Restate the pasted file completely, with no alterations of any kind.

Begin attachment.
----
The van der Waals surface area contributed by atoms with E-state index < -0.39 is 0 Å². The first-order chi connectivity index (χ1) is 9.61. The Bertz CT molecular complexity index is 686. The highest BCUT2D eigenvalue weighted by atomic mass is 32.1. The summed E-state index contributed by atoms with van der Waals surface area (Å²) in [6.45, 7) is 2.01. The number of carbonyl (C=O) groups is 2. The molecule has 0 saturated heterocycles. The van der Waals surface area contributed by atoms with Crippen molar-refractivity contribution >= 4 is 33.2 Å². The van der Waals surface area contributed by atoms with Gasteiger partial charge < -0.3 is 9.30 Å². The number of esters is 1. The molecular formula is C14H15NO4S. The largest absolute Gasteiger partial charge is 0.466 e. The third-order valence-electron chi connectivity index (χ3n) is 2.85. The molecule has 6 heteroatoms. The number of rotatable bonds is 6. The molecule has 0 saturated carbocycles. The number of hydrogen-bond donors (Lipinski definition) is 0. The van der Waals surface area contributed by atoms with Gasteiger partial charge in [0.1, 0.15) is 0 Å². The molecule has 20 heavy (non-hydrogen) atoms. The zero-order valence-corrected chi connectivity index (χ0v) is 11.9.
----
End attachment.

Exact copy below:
The van der Waals surface area contributed by atoms with E-state index < -0.39 is 0 Å². The first-order chi connectivity index (χ1) is 9.61. The Bertz CT molecular complexity index is 686. The highest BCUT2D eigenvalue weighted by atomic mass is 32.1. The summed E-state index contributed by atoms with van der Waals surface area (Å²) in [6.45, 7) is 2.01. The number of carbonyl (C=O) groups is 2. The molecule has 0 saturated heterocycles. The van der Waals surface area contributed by atoms with Crippen molar-refractivity contribution >= 4 is 33.2 Å². The van der Waals surface area contributed by atoms with Gasteiger partial charge < -0.3 is 9.30 Å². The number of esters is 1. The molecular formula is C14H15NO4S. The largest absolute Gasteiger partial charge is 0.466 e. The third-order valence-electron chi connectivity index (χ3n) is 2.85. The molecule has 6 heteroatoms. The number of rotatable bonds is 6. The molecule has 0 saturated carbocycles. The number of hydrogen-bond donors (Lipinski definition) is 0. The van der Waals surface area contributed by atoms with Gasteiger partial charge in [0.1, 0.15) is 0 Å². The molecule has 20 heavy (non-hydrogen) atoms. The zero-order valence-corrected chi connectivity index (χ0v) is 11.9.